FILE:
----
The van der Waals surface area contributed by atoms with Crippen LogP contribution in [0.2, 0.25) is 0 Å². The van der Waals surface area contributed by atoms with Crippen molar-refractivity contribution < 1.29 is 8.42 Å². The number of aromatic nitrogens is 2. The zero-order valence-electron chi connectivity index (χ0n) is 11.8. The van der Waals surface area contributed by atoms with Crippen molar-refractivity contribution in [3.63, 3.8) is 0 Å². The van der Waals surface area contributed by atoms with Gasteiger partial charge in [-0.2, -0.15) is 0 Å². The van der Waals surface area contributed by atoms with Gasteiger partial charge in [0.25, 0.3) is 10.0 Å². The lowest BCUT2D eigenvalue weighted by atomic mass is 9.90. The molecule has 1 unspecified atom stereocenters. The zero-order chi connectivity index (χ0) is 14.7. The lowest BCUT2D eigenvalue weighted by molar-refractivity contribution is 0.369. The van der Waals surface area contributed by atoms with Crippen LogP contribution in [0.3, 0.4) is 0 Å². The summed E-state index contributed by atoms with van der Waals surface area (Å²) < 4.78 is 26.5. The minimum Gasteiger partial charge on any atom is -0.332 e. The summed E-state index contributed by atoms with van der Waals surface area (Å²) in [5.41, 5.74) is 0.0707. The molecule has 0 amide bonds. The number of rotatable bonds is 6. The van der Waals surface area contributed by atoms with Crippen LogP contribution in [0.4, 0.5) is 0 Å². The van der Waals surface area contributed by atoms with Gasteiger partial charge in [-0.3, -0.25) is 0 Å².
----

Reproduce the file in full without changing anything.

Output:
The van der Waals surface area contributed by atoms with Crippen LogP contribution in [0.2, 0.25) is 0 Å². The van der Waals surface area contributed by atoms with Crippen molar-refractivity contribution < 1.29 is 8.42 Å². The number of aromatic nitrogens is 2. The zero-order valence-electron chi connectivity index (χ0n) is 11.8. The van der Waals surface area contributed by atoms with Crippen molar-refractivity contribution in [3.63, 3.8) is 0 Å². The van der Waals surface area contributed by atoms with Gasteiger partial charge in [-0.2, -0.15) is 0 Å². The van der Waals surface area contributed by atoms with Gasteiger partial charge in [0.25, 0.3) is 10.0 Å². The lowest BCUT2D eigenvalue weighted by atomic mass is 9.90. The molecule has 1 unspecified atom stereocenters. The zero-order chi connectivity index (χ0) is 14.7. The lowest BCUT2D eigenvalue weighted by molar-refractivity contribution is 0.369. The van der Waals surface area contributed by atoms with Crippen LogP contribution in [0.3, 0.4) is 0 Å². The summed E-state index contributed by atoms with van der Waals surface area (Å²) < 4.78 is 26.5. The minimum Gasteiger partial charge on any atom is -0.332 e. The summed E-state index contributed by atoms with van der Waals surface area (Å²) in [5.41, 5.74) is 0.0707. The molecule has 0 amide bonds. The number of rotatable bonds is 6. The van der Waals surface area contributed by atoms with Crippen LogP contribution in [0.4, 0.5) is 0 Å². The van der Waals surface area contributed by atoms with Gasteiger partial charge in [-0.3, -0.25) is 0 Å².